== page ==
‘Lost Canucks’ fight for rights

Click here to read article in the Winnipeg Sun
By Jason Halstead, WINNIPEG SUN

Click here to read article in the Winnipeg Sun

27th January 2010

Most Canadians take their citizenship for granted, but the “Lost Canadians” know how precious a right it is.

Don Chapman heads the group The Lost Canadians and is fighting for thousands of people — many born in Canada or to Canadian parents abroad — to regain their citizenship and to change our country’s laws, which he said violates fundamental human rights.

Chapman made the case in Winnipeg Tuesday for the Lost Canadians’ inclusion in the Canadian Museum for Human Rights.

He said the “lost” include Canadian-born citizens whose parents took citizenship elsewhere, especially in the U.S., war brides and their children from the Second World War, Canadian border babies born in hospitals in the U.S., military kids born in Europe and children of Mennonite Canadians born in Latin America.

“We have stateless children here right now and that’s a violation of human rights laws,” Chapman said.

Last April, the Canadian Citizenship Act was amended to solve many of the problems facing lost Canadians, but Chapman said many are still fighting to gain what they see as rightful citizenship.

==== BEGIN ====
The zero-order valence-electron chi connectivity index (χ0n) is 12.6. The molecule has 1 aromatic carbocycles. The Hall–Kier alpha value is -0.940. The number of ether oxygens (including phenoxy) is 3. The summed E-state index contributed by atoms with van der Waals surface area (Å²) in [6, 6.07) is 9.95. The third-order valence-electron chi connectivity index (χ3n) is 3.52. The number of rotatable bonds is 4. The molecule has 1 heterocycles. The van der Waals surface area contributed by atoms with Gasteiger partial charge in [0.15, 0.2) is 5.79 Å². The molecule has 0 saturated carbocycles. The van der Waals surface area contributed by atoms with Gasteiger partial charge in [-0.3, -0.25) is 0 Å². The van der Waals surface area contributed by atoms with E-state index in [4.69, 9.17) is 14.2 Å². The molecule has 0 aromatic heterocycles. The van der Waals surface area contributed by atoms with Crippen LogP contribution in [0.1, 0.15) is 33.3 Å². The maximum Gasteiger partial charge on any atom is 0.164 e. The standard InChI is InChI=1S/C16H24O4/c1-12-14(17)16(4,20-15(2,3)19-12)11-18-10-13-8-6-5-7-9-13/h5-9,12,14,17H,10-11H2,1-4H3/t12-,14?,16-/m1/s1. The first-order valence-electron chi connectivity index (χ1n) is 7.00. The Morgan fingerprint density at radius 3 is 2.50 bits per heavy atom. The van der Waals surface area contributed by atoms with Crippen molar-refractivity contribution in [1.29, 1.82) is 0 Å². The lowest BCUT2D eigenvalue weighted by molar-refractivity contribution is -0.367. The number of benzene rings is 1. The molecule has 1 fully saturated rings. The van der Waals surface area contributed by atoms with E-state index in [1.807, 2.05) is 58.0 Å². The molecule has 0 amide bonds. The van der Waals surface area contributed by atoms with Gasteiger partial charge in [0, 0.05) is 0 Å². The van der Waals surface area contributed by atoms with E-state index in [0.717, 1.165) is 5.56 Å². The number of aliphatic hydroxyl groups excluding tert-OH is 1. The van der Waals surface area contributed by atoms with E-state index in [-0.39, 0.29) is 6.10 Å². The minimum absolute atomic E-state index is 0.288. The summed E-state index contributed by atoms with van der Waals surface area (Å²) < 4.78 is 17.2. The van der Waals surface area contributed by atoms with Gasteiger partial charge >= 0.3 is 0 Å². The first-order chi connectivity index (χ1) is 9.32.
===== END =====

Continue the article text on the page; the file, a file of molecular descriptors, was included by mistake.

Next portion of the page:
Chapman himself is one of the Lost Canadians. He was born in Canada to a Canadian war veteran who moved his family to the U.S. and became an American citizen. It was only when Chapman returned to Canada at age 18 he found out he had been stripped of his citizenship.

After fighting for decades to regain his full citizenship, Chapman opted to get his Canadian permanent resident status last March.

“I did it to prove a point,” Chapman said. “I have less rights than a Canadian citizen.”

Chapman estimates there are hundreds of thousands of such people who have had their right to Canadian citizenship taken away without their knowledge.

Click here to read article in the Winnipeg Sun

Click here to go to the Canadian Museum for Human Rights.